•   Impacts on cost of transport will drive shift

•   IMPACTS OF GROWING RIDESHARING MODELS:

     •   Lower ownership levels and much higher utilization will change auto industry

     •   Urban congestion will force change even as automakers resist

•   REVISED URBAN MOBILITY MODELS:

     •   Multimodal transit models and far greater reliance on smart transport

     •   Change will impact need for parking, use of transit, desirability of real estate

•   IMPACTS ON AIR AND SHIP TRANSPORT:

     •   Air travel has yet to contend with carbon pricing impacts

     •   Higher transport costs will change attractiveness of onshore vs. offshore manufacturing

 
INSURANCE RISK

•   CHANGE IN VOLATILITY AND INTENSITY OF WEATHER:

     •   Weather is already significantly more volatile and affecting claim size and frequency

     •   Changing patterns mean that historic risk data is unreliable

•   IMPACTS OF FLOODS, DROUGHTS, FIRES

     •   Flood plain designations will require major change and impact insurability

     •   Drought will change crop and agricultural coverages

     •   Fire danger will need major reassessment

•   IMPACTS OF CHANGING TRANSPORT MODELS:

     •   Autonomous vehicles will dramatically lower accident risk

     •   Lower ownership levels and much higher utilization will change auto industry

•   IMPACTS ON WORKER PRODUCTIVITY:

     •   Extreme heat and weather impacts will affect jobs

•   IMPACTS ON REAL ESTATE HOLDINGS:

     •   Sunny-day flooding may make entire cities uninsurable

     •   A complete resilience reassessment will likely be required for real property holdings

 
FOOD AND AGRICULTURAL RISK

•   GLOBAL DEMAND FOR ENERGY, FOOD AND PROTEIN:

     •   Driving deforestation and shift to beef production

     •   Massive growth in energy crops

     •   Driving focus on agricultural productivity

•   CHANGE IN VOLATILITY AND INTENSITY OF WEATHER:

     •   More flooding and more droughts affects agricultural productivity

     •   Ideal crop locations shifting with climate change

•   IMPACTS OF FLOODS, DROUGHTS, FIRES:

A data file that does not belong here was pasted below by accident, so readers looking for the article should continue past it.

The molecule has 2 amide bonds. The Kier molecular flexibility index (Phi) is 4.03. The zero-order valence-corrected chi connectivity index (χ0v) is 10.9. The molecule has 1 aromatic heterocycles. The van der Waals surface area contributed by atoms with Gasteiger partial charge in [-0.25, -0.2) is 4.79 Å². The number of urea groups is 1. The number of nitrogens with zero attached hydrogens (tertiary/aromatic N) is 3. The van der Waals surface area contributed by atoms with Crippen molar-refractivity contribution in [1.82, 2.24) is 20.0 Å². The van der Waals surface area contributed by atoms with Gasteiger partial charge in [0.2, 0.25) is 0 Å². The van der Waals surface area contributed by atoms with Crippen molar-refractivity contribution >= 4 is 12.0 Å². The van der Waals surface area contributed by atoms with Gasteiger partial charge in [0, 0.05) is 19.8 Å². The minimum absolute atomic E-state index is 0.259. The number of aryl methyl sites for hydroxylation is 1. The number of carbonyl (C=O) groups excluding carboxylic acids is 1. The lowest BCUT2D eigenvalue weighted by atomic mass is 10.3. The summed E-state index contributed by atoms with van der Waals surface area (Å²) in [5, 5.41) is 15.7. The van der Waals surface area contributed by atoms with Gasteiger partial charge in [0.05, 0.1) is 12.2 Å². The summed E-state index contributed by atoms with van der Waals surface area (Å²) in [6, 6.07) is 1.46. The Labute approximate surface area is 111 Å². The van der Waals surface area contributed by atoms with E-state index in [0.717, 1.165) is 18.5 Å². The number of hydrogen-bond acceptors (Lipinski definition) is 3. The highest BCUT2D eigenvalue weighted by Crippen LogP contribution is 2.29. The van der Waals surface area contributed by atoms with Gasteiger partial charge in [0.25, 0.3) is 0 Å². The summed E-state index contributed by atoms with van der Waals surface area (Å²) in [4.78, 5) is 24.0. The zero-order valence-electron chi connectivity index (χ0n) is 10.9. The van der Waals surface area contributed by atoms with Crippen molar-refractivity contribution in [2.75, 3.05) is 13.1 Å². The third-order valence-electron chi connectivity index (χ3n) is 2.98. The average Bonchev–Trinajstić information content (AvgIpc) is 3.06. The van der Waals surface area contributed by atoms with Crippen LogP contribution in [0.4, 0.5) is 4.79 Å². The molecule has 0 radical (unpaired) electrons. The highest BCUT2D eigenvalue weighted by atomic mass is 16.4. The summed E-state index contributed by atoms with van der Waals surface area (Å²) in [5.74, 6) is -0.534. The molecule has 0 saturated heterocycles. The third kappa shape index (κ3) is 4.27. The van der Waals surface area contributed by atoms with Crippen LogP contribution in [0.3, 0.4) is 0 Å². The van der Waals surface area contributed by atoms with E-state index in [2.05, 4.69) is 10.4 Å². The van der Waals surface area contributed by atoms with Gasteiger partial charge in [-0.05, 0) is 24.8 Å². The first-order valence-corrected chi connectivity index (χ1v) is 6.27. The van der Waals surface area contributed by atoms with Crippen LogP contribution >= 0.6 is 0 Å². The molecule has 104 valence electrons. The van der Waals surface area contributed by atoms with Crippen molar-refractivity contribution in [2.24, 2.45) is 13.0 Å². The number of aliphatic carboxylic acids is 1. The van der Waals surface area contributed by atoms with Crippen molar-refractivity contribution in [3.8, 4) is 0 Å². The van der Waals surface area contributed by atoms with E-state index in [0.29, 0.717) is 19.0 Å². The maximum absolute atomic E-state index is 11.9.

•   Flood plain designations will require major change and impact insurability

     •   Drought will change crop and agricultural coverages

     •   Fire danger will need major reassessment

•   INCREASED NEED FOR FERTLIZER:

     •   Phosphorous limitations

     •   Impact of algae blooms

•   OCEAN ACIDIFICATION:

     •   Impact on fish productivity

 

WHY AREN’T FINANCIAL INSTITUTIONS RESPONDING?

•   Intelligent portfolio management requires constant re-evaluation of possible futures and the preparation of actions to take should any one of those futures become the imminent reality.

•   Benchmark compensation systems, existing diversification/asset allocation strategies and the reliance on the current fund model are major contributors to the same kind of inaction as characterized the sub-prime crisis.

   –   Benchmark driven compensation insulates managers from long tail risks – but Boards and owners held responsible for absolute performance

   –   Addressing systemic risk, by definition, requires action that is contra the benchmark

•   The world faces a set of very real risks to portfolio-as-usual behavior, yet most portfolio managers seem to be assigning extraordinarily low probabilities to change outcomes, and are taking few steps to hedge accordingly, even when such outcomes may have devastating consequences.

   –   The risks we are focused on are known and real, the question is not if, but when

   –   Current asset classes non-diverse to these risks

   –   Current funds model not suited for long-term asset management

•   Achieving better outcomes dictates a new approach.